Virus-like protein needed for healthy placenta also may promote ALS

PEG10, unless able to degrade, seen to build to levels that kill motor neurons

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by Steve Bryson, PhD |

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PEG10, an ancient, virus-like protein that supports the development of the placenta, appears to also participate in the nerve cell loss associated with amyotrophic lateral sclerosis (ALS), researchers discovered.

ALS-causing mutations in the UBQLN2 gene were found to prevent the proper degradation of PEG10. This led to a PEG10 buildup that changed the activity of genes involved in the health of nerve fibers, “linking PEG10 dysregulation to neuronal dysfunction,” the researchers wrote.

“Our work suggests that when this strange protein known as PEG10 is present at high levels in nerve tissue, it changes cell behavior in ways that contribute to ALS,” Alexandra Whiteley, PhD, the study’s senior author and an assistant professor in the department of biochemistry at the University of Colorado Boulder, said in a university press release.

This work also showed that PEG10 was abundant in tissue from patients with sporadic ALS, the most prevalent form, and those with familial disease.

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Whiteley and colleagues now are investigating the underlying molecular pathways and ways of suppressing the rogue protein through funding from the ALS Association, the National Institutes of Health, and Venture Partners.

“It is early days still, but the hope is this could potentially lead to an entirely new class of potential therapeutics to get at the root cause of this disease,” Whiteley said.

The study, “UBQLN2 restrains the domesticated retrotransposon PEG10 to maintain neuronal health in ALS,” was published in the journal eLife.

In ALS, the death of nerve cells that control muscle movement, called motor neurons, results in the progressive inability to perform everyday tasks.

Mutations in the UBQLN2 gene, which encodes for the ubiquilin-2 (UBQLN2) protein, are known to cause familial ALS, which accounts for about 10% of all cases.

UBQLN2 is a member of a family of proteins involved in the degradation of misfolded and unused proteins. Unlike other ubiquilin-family proteins, UBQLN2 is uniquely enriched in nerve and muscle tissues.

Research suggests that a defective UBQLN2 protein causes a toxic buildup of cellular waste, leading to the death of motor neurons in patients.

Using ALS animal models, Whiteley and colleagues previously discovered that UBQLN2 defects cause a marked accumulation of the domesticated retrotransposon PEG10 protein in brain tissue.

Domesticated retrotransposons are viral genes in human DNA that are the result of ancient viral infections. While encoding virus-like proteins, these viral genes have lost the ability to infect other cells and taken on new functions.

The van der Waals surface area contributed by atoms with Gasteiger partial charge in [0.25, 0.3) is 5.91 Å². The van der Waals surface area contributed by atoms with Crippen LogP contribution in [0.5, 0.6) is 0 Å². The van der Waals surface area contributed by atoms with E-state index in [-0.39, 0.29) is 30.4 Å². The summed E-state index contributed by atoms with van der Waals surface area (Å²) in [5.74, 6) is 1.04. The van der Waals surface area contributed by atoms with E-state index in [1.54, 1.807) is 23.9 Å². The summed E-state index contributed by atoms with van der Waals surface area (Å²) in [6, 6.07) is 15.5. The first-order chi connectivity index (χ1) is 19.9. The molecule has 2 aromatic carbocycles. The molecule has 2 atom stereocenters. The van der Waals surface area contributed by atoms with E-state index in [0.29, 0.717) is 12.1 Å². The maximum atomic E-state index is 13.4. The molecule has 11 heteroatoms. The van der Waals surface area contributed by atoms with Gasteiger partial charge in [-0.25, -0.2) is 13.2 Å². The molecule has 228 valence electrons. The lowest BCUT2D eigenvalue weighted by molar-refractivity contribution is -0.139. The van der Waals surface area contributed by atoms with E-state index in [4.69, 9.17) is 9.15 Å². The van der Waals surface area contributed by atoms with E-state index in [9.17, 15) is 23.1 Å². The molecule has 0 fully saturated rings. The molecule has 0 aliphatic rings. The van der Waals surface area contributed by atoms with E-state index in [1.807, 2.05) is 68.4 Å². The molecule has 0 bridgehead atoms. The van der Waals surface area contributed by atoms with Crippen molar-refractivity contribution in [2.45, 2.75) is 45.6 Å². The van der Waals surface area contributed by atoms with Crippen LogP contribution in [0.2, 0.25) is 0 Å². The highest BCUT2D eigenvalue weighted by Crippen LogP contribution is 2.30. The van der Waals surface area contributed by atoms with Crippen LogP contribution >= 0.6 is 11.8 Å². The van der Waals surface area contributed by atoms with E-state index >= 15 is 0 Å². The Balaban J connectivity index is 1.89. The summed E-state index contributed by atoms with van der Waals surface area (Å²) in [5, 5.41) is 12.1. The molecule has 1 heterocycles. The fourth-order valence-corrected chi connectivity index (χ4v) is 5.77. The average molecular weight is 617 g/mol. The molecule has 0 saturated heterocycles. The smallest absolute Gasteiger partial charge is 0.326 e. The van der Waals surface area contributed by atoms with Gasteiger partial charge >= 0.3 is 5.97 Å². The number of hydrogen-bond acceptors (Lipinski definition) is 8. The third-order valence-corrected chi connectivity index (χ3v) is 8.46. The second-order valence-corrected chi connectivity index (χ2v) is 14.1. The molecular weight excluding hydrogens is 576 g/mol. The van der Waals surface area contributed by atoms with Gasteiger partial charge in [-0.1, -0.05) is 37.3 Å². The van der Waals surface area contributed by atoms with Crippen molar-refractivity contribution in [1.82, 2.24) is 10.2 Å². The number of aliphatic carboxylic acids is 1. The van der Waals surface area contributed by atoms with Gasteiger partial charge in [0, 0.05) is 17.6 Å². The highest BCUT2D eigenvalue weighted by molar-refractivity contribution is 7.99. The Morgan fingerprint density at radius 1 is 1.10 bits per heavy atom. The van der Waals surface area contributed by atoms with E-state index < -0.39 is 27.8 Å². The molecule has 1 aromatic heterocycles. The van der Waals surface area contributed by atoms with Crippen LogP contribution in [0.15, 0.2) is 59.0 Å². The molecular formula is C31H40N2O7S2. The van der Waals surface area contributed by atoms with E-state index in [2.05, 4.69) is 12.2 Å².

Virus-like activities of PEG10 could help to drive neurodegeneration

In particular, the PEG10 protein is essential for the development of the placenta in mammals. However, a recent study also implicated PEG10 in the neurological disease called Angelman’s syndrome.

“Domesticated is a relative term, as these virus-like activities may be a driver of neurodegenerative disease,” Whiteley said, adding that “in this case, what is good for the placenta may be bad for neural tissue.”

To determine whether PEG10 is associated with human ALS, the team analyzed the protein content in spinal cord tissue collected from 19 deceased ALS patients and 11 unaffected people serving as controls.

Patient samples, provided by Target ALS, were mostly from sporadic ALS cases, except for one patient carrying a disease-causing UBQLN2 mutation.

Results showed that among more than 7,000 unique proteins, PEG10 was significantly enriched in ALS samples compared with tissue from healthy controls.

Researchers then deleted the UBQLN2 gene in lab-grown human cells to understand the molecular relationship between UBQLN2 and PEG10. Only cells lacking UBQLN2 showed increased PEG10 levels, while those with a restored UBQLN2 protein could control PEG10 levels.

Similar results were seen in lab-grown cells carrying a known ALS-causing UBQLN2 mutation.

Further experiments confirmed that UBQLN2-deficient cells could not correctly break down PEG10, leading to its buildup.

“It appears that PEG10 accumulation is a hallmark of ALS,” said Whiteley, who recently obtained a patent for PEG10 as a potential diagnostic biomarker.

Potential seen for new ALS treatments targeting the PEG10 protein

PPR, a small region that is present in PEG10 only in ‘placental’ mammals, also was found to be essential for UBQLN2-dependent PEG10 degradation by the cell. The fact that both PPR and UBQLN2 exist only in mammals requiring a placenta for fetal development suggests an “evolutionary relationship,” the researchers wrote.

Finally, the scientists showed that PEG10 was able to cleave itself into protein fragments, some of which moved into the cell nucleus, where all the genetic information is stored. There, these fragments altered the activity of genes, particularly those involved in the development of nerve fibers.

“Additional studies are required to determine the precise contribution of PEG10 to the [gene activity] changes observed in ALS tissues and to in vivo [in living animals] neurodegeneration,” the researchers wrote. “Ultimately, further understanding of PEG10 biology in the context of ALS, as well as other conditions where PEG10 is elevated, may provide novel avenues for therapeutic development.”

PEG10’s likely contribution to disease “means we may have a new target for treating ALS,” Whiteley added. “For a terrible disease in which there are no effective therapeutics that lengthen lifespan more than a couple of months, that could be huge.”